Late last winter, many watched and traveled to attend the Outpouring taking place in Wilmore, Kentucky at Asbury University. For just over two weeks, student-led worship services featured prayer, singing, and confession. As the services wrapped up, onlookers and participants alike wondered how and whether God’s work would continue. This fall, God is continuing to move in unique ways across the Wesleyan Church’s five universities—Houghton University, Indiana Wesleyan University, Kingswood University, Oklahoma Wesleyan University, and Southern Wesleyan University.

“We continue to see lives transformed by the hope and holiness of Jesus on a regular basis at Oklahoma Wesleyan University (OKWU): First time commitments, recommitments, next steps, baptisms. We’re prayerful to keep up with what God’s doing,” said Rev. Torrey Martin, the University Pastor at Oklahoma Wesleyan University (OKWU).

Across Wesleyan universities, transformative discipleship is happening in Bible studies, chapels, mentoring relationships, small groups, and prayer gatherings. On a recent trip across campus, Quint Pitts, Southern Wesleyan University’s (SWU) Chaplain and Vice President for Student Life, observed multiple student-athletes and coaches engaged in Bible studies and prayer groups. “Our chapel attendance is up 35% and the overall environment is ripe with spiritual activity,” says Pitts. The spiritual formation strategy is also aimed at edifying the whole campus at Kingswood University, according to Vice President of Academic Affairs, Dr. Allen Lee.

Each university has staff devoted to leading, organizing, and facilitating services that not only engage students, but give them opportunities to lead, as well. At Houghton University, student-led worship services happen each weeknight. Rev. Dr. Michael Jordan, Dean of the Chapel at Houghton University confirms God’s activity in these various services: “There are more than 500 worship services every school year at Houghton, and God is at work in each one of them!” Rev. Dr. Andrea Summers, Campus Pastor and Dean of Spiritual Formation at Indiana Wesleyan University, shares a similar story: “Over half of IWU-Marion campus students meet weekly in small groups—spaces where the rubber of our souls meets the road of life. Students are learning how to pray, how to study Scripture, and how to live in Christian community in these groups.”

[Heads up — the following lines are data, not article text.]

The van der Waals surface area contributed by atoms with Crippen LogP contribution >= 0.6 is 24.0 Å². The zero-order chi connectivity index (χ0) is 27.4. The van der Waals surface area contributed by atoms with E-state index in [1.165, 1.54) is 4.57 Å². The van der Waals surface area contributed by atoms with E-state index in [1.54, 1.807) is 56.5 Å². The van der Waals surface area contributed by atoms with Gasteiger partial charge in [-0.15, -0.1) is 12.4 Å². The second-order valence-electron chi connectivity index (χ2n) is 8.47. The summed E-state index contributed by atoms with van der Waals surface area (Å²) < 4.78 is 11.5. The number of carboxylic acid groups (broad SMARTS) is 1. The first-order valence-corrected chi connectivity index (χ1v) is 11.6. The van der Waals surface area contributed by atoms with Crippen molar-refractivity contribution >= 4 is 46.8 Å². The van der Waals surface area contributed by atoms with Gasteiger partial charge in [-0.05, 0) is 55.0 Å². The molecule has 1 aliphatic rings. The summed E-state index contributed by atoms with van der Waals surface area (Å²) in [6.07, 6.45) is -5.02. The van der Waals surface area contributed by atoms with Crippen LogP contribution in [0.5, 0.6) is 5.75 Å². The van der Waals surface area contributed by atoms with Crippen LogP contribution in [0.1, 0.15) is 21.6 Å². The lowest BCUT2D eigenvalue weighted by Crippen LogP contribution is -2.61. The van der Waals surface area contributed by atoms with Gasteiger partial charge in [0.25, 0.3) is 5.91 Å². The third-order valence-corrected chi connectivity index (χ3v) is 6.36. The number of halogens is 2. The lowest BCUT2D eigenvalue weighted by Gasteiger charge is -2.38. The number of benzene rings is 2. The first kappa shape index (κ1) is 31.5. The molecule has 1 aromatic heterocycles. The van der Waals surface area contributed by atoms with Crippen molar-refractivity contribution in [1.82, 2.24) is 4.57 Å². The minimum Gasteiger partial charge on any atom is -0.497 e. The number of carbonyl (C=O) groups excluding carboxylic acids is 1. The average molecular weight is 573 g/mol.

This spiritual activity is not simply spiritual busyness. Leaders testify to the importance of rhythm, habit, and commitment. Parker Brewer, a senior in Kingswood’s Worship Arts program, describes the change he is experiencing:

“God is at work in my life by challenging my view of rest. I’ve been learning that we must learn to rest in his presence. We sleep to rest physically, so why wouldn’t we take the time to rest in the presence of the One who rejuvenates the soul?”

For Jaxon Carpenter, an education major at Indiana Wesleyan University, the increased focus is clear: “Students are understanding the necessity of presenting our requests to God and begging him to move in the hearts of this campus, this nation, and the world.” 

God’s activity does not end at the edge of campus or once a degree is conferred. As training grounds for leaders in a variety of fields, Wesleyan universities are intent on seeing God’s formative work carried into various fields through the work of their graduates. Isabelle Murch, 2023 graduate of Houghton University, currently serves as the Student Ministry Assistant Pastor at Victory Highway Church in Painted Post, NY. Pastor Isabelle testifies to God’s ongoing development.

“God’s grace has sustained me through summer camp, a mission trip, sermons, conversations with high schoolers, and the daily rhythm of life, reminding me, above any other description I could use, that I am Beloved.”

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